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Applying to Pope Sylvester II, Stephen received the insignia of royalty (including probably a part of the Holy Crown of Hungary, currently kept in the Hungarian Parliament) from the papacy.
By 1006, Stephen had consolidated his power, and started sweeping reforms to convert Hungary into a Western feudal state.
Initially, the rising Principality of Hungary ("Western Tourkia" in medieval Greek sources) His first-born son, Saint Stephen I, became the first King of Hungary after defeating his pagan uncle Koppány, who also claimed the throne.
Under Stephen, Hungary was recognized as a Catholic Apostolic Kingdom.
From 9 BC to the end of the 4th century, Pannonia was part of the Roman Empire, located within part of later Hungary's territory.
Here, a 600-strong Roman legion created the settlement Aquincum in AD 41–54.
Following centuries of successive habitation by Celts, Romans, West Slavs, Gepids and Avars, the foundation of Hungary was laid in the late 9th century by the Hungarian grand prince Árpád in the conquest of the Carpathian Basin.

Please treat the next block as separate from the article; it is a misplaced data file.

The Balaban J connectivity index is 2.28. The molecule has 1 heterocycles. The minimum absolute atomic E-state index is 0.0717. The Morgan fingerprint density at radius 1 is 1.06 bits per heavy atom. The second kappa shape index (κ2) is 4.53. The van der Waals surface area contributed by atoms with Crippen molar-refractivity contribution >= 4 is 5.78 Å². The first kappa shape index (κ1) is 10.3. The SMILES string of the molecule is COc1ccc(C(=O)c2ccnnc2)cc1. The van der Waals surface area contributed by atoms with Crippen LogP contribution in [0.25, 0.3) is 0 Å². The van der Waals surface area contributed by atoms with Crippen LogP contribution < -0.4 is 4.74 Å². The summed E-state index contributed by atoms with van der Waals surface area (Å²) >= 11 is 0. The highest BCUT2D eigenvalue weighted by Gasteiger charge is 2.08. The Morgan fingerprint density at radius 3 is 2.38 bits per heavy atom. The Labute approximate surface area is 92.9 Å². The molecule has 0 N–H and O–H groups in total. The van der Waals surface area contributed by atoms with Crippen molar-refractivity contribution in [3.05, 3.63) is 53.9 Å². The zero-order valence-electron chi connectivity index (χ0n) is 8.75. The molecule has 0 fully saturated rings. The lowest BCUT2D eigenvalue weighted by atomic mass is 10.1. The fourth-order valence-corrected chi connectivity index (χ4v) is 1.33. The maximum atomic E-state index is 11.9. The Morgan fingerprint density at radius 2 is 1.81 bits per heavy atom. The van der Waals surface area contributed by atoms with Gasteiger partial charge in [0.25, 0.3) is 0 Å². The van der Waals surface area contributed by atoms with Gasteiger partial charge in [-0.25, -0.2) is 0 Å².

As a federation of united tribes, Hungary was established in 895, some 50 years after the division of the Carolingian Empire at the Treaty of Verdun in 843, before the unification of the Anglo-Saxon kingdoms.The lesser nobles also began to present Andrew with grievances, a practice that evolved into the institution of the parliament (parlamentum publicum).In 1241–1242, the kingdom received a major blow with the Mongol (Tatar) Invasion.The country switched to using the Latin language, and until as late as 1844, Latin remained the official language of Hungary. The most powerful and wealthiest king of the Árpád dynasty was Béla III, who disposed of the equivalent of 23 tonnes of pure silver a year.This exceeded the income of the French king (estimated at 17 tonnes) and was double the receipts of the English Crown.The word magyar is taken from the name of one of the seven major semi-nomadic Hungarian tribes, magyeri.The first element magy is likely from Proto-Ugric *mäńć- 'man, person', also found in the name of the Mansi people (mäńćī, mańśi, måńś).After a destructive period of interregnum (1301–1308), the first Angevin king, Charles I of Hungary – a bilineal descendant of the Árpád dynasty – successfully restored royal power, and defeated oligarch rivals, the so-called "little kings".The second Angevin Hungarian king, Louis the Great (1342–1382), led many successful military campaigns from Lithuania to Southern Italy (Kingdom of Naples), and was also King of Poland from 1370.By the 12th century, Hungary became a middle power within the Western world, reaching a golden age by the 15th century.Following the Battle of Mohács in 1526 and about 150 years of partial Ottoman occupation (1541–1699), Hungary came under Habsburg rule, and later formed the great power Austro–Hungarian Empire together with Austria.